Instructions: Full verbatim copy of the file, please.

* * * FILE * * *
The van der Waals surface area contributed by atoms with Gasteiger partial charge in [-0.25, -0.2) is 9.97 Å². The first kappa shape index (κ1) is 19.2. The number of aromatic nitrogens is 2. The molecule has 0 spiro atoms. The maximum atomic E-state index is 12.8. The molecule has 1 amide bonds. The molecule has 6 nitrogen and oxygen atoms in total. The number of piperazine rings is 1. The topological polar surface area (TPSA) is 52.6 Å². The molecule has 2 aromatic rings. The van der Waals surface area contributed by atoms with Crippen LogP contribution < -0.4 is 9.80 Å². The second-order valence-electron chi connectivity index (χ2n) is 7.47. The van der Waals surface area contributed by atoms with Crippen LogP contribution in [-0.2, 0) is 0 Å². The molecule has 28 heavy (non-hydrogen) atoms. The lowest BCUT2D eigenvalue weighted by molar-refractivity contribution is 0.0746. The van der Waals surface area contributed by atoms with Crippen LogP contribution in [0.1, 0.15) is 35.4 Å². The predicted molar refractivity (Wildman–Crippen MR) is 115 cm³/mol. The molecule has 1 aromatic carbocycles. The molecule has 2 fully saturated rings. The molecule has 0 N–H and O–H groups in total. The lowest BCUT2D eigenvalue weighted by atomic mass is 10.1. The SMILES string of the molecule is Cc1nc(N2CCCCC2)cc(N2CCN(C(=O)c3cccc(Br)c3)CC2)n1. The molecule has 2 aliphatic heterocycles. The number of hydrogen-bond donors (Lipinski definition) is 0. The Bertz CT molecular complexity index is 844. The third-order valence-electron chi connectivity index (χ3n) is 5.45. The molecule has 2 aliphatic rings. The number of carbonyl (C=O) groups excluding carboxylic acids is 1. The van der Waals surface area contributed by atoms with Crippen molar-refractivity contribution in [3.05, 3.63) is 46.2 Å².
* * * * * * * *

The van der Waals surface area contributed by atoms with Gasteiger partial charge in [-0.25, -0.2) is 9.97 Å². The first kappa shape index (κ1) is 19.2. The number of aromatic nitrogens is 2. The molecule has 0 spiro atoms. The maximum atomic E-state index is 12.8. The molecule has 1 amide bonds. The molecule has 6 nitrogen and oxygen atoms in total. The number of piperazine rings is 1. The topological polar surface area (TPSA) is 52.6 Å². The molecule has 2 aromatic rings. The van der Waals surface area contributed by atoms with Crippen LogP contribution < -0.4 is 9.80 Å². The second-order valence-electron chi connectivity index (χ2n) is 7.47. The van der Waals surface area contributed by atoms with Crippen LogP contribution in [-0.2, 0) is 0 Å². The molecule has 28 heavy (non-hydrogen) atoms. The lowest BCUT2D eigenvalue weighted by molar-refractivity contribution is 0.0746. The van der Waals surface area contributed by atoms with Crippen LogP contribution in [0.1, 0.15) is 35.4 Å². The predicted molar refractivity (Wildman–Crippen MR) is 115 cm³/mol. The molecule has 1 aromatic carbocycles. The molecule has 2 fully saturated rings. The molecule has 0 N–H and O–H groups in total. The lowest BCUT2D eigenvalue weighted by atomic mass is 10.1. The SMILES string of the molecule is Cc1nc(N2CCCCC2)cc(N2CCN(C(=O)c3cccc(Br)c3)CC2)n1. The molecule has 2 aliphatic heterocycles. The number of hydrogen-bond donors (Lipinski definition) is 0. The Bertz CT molecular complexity index is 844. The third-order valence-electron chi connectivity index (χ3n) is 5.45. The molecule has 2 aliphatic rings. The number of carbonyl (C=O) groups excluding carboxylic acids is 1. The van der Waals surface area contributed by atoms with Crippen molar-refractivity contribution in [3.05, 3.63) is 46.2 Å².